[erlang-questions] Speed of CSV parsing: how to read 1M of lines in 1 second

Joe Armstrong erlang@REDACTED
Sun Mar 25 19:27:04 CEST 2012

I'm joining this thread rather late, ...

Would it be possible to change the problem a bit?

The fastest approach would seem to be
(assume a quad core):

    - spilt file into four
    - parse each bit in parallel
    - combine the results

Well splitting (the first part) is essentially sequential
(or at least difficult to do in parallel unless you really
understand your hardware - and may be impossible to do in parallel)

I would assume that the input file has been created
by a sequential program - if this were the case
could it not produce four files instead of one?

If this were the case then the split into four bit would go away.

Do the bits have to be recombined later? - if not the
last bit can be removed as well.

The key to performance might be to redesign the entire
processing pipeline making it as parallel as possible
as soon as possible and keeping it as parallel as possible as long as possible.



On Fri, Mar 23, 2012 at 11:30 AM, Max Lapshin <max.lapshin@REDACTED> wrote:
> I need to load large CSV file into memory very fast.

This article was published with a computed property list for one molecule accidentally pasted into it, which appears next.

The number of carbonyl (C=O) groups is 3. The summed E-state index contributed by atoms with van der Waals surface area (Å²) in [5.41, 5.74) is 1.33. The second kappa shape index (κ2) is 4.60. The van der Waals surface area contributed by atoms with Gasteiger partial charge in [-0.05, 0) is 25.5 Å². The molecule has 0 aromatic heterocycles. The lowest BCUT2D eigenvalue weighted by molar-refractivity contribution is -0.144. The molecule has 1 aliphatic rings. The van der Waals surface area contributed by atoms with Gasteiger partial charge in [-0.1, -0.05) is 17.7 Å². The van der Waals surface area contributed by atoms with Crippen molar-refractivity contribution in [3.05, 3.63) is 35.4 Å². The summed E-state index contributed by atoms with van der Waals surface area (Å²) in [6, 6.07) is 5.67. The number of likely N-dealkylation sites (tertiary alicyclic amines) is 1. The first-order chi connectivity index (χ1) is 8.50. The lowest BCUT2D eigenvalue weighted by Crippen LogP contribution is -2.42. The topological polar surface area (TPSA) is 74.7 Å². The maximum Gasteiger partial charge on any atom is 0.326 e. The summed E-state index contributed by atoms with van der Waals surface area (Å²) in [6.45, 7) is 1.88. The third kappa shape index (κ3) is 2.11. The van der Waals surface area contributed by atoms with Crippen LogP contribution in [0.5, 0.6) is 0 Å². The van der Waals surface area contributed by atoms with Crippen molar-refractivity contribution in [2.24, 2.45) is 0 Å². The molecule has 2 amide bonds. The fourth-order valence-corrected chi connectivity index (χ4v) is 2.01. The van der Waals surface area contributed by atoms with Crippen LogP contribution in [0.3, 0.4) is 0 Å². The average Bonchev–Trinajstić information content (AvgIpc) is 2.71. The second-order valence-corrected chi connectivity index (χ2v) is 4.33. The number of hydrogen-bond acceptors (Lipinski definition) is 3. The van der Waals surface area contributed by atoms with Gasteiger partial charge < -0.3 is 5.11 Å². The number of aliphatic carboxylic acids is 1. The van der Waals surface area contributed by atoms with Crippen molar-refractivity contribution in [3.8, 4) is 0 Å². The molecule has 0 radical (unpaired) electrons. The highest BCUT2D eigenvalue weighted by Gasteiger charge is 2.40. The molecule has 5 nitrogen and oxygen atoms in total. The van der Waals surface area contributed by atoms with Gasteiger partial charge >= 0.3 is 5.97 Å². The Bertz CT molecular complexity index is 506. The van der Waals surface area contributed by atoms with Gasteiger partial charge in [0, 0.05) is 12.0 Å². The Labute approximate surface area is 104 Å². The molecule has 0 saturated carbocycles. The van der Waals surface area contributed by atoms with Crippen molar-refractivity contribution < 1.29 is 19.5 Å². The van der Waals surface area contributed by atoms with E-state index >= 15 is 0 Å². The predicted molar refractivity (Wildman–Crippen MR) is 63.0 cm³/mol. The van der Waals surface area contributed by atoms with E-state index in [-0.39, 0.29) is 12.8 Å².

> I've tried to use erlang parser, but my results were very bad (in fact
>  file:read_line is very slow), so I've tried to make a NIF for it.
> Target speed is 1 microsecond per line.
> My CSV has very strict format: only numbers, no quoting, \n in the
> end. Also I moved parsing of integers and date into NIF.
> My results are here: http://github.com/maxlapshin/csv_reader and I get
> only 15 microseconds:  4,5 seconds for 300K lines CSV.
> Currently I use fgets to read line by line from file. Maybe it is a
> bad idea and I should use mmap or implement 1MB buffer for read?
> _______________________________________________
> erlang-questions mailing list
> erlang-questions@REDACTED
> http://erlang.org/mailman/listinfo/erlang-questions

More information about the erlang-questions mailing list